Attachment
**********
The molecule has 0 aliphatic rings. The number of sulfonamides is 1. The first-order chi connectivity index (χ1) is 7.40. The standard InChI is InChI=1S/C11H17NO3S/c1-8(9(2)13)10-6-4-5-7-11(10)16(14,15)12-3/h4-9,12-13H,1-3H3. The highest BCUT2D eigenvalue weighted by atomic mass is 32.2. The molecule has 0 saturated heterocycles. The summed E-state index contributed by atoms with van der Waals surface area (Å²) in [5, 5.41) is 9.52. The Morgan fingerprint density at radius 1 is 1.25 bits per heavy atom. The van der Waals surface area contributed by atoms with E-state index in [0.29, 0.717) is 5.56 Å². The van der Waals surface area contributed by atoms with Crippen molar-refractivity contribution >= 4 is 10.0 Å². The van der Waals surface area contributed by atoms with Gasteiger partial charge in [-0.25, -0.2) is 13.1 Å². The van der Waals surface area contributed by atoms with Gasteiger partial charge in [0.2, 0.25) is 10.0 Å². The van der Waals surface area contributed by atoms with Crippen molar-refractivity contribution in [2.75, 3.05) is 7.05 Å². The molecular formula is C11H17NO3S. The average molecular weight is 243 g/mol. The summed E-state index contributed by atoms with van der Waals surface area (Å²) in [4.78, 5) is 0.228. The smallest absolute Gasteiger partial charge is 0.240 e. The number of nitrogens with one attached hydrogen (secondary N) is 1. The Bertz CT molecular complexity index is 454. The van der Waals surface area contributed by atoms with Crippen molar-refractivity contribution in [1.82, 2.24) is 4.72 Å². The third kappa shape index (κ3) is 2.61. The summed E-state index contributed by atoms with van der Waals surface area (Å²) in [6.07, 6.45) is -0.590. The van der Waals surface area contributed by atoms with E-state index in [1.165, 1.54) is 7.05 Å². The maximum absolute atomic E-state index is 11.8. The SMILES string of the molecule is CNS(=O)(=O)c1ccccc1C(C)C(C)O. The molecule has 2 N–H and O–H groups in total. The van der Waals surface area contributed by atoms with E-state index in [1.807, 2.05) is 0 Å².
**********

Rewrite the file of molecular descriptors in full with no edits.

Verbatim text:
The molecule has 0 aliphatic rings. The number of sulfonamides is 1. The first-order chi connectivity index (χ1) is 7.40. The standard InChI is InChI=1S/C11H17NO3S/c1-8(9(2)13)10-6-4-5-7-11(10)16(14,15)12-3/h4-9,12-13H,1-3H3. The highest BCUT2D eigenvalue weighted by atomic mass is 32.2. The molecule has 0 saturated heterocycles. The summed E-state index contributed by atoms with van der Waals surface area (Å²) in [5, 5.41) is 9.52. The Morgan fingerprint density at radius 1 is 1.25 bits per heavy atom. The van der Waals surface area contributed by atoms with E-state index in [0.29, 0.717) is 5.56 Å². The van der Waals surface area contributed by atoms with Crippen molar-refractivity contribution >= 4 is 10.0 Å². The van der Waals surface area contributed by atoms with Gasteiger partial charge in [-0.25, -0.2) is 13.1 Å². The van der Waals surface area contributed by atoms with Gasteiger partial charge in [0.2, 0.25) is 10.0 Å². The van der Waals surface area contributed by atoms with Crippen molar-refractivity contribution in [2.75, 3.05) is 7.05 Å². The molecular formula is C11H17NO3S. The average molecular weight is 243 g/mol. The summed E-state index contributed by atoms with van der Waals surface area (Å²) in [4.78, 5) is 0.228. The smallest absolute Gasteiger partial charge is 0.240 e. The number of nitrogens with one attached hydrogen (secondary N) is 1. The Bertz CT molecular complexity index is 454. The van der Waals surface area contributed by atoms with Crippen molar-refractivity contribution in [1.82, 2.24) is 4.72 Å². The third kappa shape index (κ3) is 2.61. The summed E-state index contributed by atoms with van der Waals surface area (Å²) in [6.07, 6.45) is -0.590. The van der Waals surface area contributed by atoms with E-state index in [1.165, 1.54) is 7.05 Å². The maximum absolute atomic E-state index is 11.8. The SMILES string of the molecule is CNS(=O)(=O)c1ccccc1C(C)C(C)O. The molecule has 2 N–H and O–H groups in total. The van der Waals surface area contributed by atoms with E-state index in [1.807, 2.05) is 0 Å².